exupero's blog

Major system mnemonics with a smaller vocabulary

In the previous post we constructed a mnemonic phrase using parts of speech and simple grammars, but the generated phrases used a lot of abstract and esoteric words. To make phrases more concrete, we can use a smaller list of words, such as this one on Wikipedia:

(def nouns
  '[hose hat hen home arrow whale shoe cow hoof pie
    sauce seed sun sumo sierra soil sewage sky sofa soap
    daisy tattoo tuna dome diary tail dish dog dove tuba
    nose net onion enemy winery nail nacho neck knife honeybee
    mouse meadow moon mummy emery mole match mug movie map
    rice road urine rum aurora railway roach rag roof rope
    louse lady lion lime lorry lily leech leg lava lip
    cheese cheetah chin gem shrew chilli cha-cha chick chef jeep
    goose cat coin game crow clay cage cake cave cube
    vase video fan fairy fool veggie fig fife vibe
    boss bead pony puma berry bell pouch bike beef pipe])

We can define verbs and adjectives similarly.

Some of the words in Wikipedia's list aren't in the CMU pronunciation dictionary, so we'll define their encodings manually:

(def manual-encodings
  {"shrew"   "64"
   "chilli"  "65"
   "cha-cha" "66"
   "swishy"  "06"
   "sappy"   "09"
   "nudgy"   "26"
   "naggy"   "27"
   "haram"   "43"})

Now we can assemble our dictionary:

(defn encode-as [part-of-speech]
  (fn [word]
    (let [word (name word)]
       (or (major-phoneme-encode word)
           (manual-encodings word))
(def dictionary
  (reverse (concat
             (map (encode-as :noun) nouns)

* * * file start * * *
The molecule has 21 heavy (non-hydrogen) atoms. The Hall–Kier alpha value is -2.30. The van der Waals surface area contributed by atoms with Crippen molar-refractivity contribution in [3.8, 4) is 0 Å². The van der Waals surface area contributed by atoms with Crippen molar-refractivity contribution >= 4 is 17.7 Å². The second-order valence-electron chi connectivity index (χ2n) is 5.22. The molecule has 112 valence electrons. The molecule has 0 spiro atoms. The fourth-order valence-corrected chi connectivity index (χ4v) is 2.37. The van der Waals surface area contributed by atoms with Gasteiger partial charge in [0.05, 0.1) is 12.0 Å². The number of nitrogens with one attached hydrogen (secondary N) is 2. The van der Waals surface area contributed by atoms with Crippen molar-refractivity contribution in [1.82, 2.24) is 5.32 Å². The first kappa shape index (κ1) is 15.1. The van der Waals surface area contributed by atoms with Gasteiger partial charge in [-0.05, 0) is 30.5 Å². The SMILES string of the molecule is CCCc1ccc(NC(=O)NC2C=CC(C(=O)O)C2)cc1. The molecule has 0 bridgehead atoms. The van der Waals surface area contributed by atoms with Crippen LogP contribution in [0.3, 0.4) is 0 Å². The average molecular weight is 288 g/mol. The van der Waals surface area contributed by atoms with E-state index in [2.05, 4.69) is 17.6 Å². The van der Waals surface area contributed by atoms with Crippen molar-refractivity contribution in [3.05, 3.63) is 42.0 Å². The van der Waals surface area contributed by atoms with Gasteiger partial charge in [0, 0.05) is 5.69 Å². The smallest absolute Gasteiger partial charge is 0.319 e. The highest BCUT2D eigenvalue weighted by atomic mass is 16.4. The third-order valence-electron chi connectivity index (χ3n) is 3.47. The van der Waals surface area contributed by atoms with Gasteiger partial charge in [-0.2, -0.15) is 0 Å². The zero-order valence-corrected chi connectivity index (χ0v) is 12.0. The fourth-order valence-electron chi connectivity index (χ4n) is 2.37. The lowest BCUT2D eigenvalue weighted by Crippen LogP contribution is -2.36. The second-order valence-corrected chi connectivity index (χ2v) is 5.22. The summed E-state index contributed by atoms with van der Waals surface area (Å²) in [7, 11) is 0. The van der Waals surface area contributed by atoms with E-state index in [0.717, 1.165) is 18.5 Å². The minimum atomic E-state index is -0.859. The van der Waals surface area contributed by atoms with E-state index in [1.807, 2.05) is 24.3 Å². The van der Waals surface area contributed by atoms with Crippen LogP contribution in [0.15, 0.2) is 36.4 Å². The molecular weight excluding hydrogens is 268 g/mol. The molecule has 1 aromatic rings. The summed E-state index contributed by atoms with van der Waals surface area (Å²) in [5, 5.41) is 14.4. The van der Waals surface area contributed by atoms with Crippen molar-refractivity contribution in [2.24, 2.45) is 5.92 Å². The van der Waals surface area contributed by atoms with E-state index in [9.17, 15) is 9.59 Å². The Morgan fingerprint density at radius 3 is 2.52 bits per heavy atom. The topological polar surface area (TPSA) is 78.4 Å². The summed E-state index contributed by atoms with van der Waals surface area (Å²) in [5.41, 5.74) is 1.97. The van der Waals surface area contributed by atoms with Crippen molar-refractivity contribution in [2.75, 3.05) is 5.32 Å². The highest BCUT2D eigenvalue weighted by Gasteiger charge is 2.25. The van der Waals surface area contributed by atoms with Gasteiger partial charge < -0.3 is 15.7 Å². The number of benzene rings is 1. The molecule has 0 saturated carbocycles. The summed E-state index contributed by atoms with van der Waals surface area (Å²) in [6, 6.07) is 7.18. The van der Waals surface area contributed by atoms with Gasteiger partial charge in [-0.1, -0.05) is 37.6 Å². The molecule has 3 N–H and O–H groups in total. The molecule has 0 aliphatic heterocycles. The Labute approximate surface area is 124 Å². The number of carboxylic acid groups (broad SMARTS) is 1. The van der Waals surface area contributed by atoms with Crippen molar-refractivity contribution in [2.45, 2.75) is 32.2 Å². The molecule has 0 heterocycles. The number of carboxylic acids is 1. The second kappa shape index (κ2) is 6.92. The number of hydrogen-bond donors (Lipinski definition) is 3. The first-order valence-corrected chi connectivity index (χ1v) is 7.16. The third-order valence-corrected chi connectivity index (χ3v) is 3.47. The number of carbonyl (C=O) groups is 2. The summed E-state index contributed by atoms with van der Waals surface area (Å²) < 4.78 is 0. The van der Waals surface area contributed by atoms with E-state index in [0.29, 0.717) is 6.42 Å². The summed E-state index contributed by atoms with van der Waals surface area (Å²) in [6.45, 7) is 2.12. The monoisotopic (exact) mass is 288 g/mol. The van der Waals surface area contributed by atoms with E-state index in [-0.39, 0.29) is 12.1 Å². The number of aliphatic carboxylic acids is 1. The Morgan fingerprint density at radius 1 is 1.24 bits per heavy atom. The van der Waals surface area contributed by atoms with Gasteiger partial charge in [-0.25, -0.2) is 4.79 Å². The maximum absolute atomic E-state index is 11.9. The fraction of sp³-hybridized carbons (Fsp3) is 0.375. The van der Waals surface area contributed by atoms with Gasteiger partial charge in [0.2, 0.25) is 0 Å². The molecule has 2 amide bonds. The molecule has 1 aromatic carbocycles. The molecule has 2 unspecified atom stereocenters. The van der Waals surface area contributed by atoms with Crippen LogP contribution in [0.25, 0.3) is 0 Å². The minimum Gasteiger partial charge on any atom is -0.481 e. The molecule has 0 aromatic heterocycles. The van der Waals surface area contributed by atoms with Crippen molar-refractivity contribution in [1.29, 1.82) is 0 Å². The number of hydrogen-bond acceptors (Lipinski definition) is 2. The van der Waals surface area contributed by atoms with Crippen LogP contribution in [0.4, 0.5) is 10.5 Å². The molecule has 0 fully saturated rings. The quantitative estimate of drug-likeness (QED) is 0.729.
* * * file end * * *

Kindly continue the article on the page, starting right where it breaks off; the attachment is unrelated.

(map (encode-as :verb) verbs)
             (map (encode-as :adjective) adjectives))))

I've reversed the list so generate-mnemonic prefers words for double digits.

Let's see what using this smaller vocabulary generates for the grammatical pattern [:noun :verb :noun]:

14143hat row diary, hat read arrow, diary hate arrow
17323hat hook moon, hat comb hen, dog aim hen
22363hen know match, hen name shoe, onion aim shoe
26463hen chew roach, hen jury shoe, nacho row shoe
31832meadow view home, home defy home
318303home defy mouse, meadow view mouse, meadow fume hose

There are fewer matches generated for each sequence, but there are lots more memorable images. Given some imagination and personification, only a few phrases are hard to conjure a mental picture for.

To create additional matches, we can try other grammatical patterns, such as [:adjective :noun]:

14141dry diary
17321thick moon
22361neon match
26461nudgy roach

or [:adjective :noun :verb]:

14143hot arrow draw, hot road row, dry hat row
17323hot cow mine, hot game know, thick home know
22363new hen mash, new enemy chew, neon home chew
26463new shoe reach, new shrew chew, nudgy arrow chew
31833yummy hat fume, yummy dove aim, mute hoof aim
318302mute hoof amuse, yummy dove amuse

Longer sequences of digits require longer grammar patterns. You can guess at the necessary pattern length given that a single word only encodes one or two digits. To encode the first ten digits of the golden ratio (1.618033988), we need at least five parts of speech:

[:adjective :noun :verb :adjective :noun]1whitish dove assume wimpy fife
[:adjective :adjective :noun :verb :noun]1whitish deaf sumo mop fife
[:adjective :adjective :noun :verb :adjective :noun]15whitish hot vase mime happy fife, whitish hot hoof assume wimpy fife, whitish deaf hose mime happy fife, whitish deaf sumo aim puffy hoof, whitish deaf hose aim wimpy fife

While outlandish imagery is a helpful mnemonic, the longer the phrase the more strained the image becomes. It can be difficult to generate something outlandish but memorable without crossing the line into forgettable nonsense, turning a sequence of random digits into merely a sequence of random words.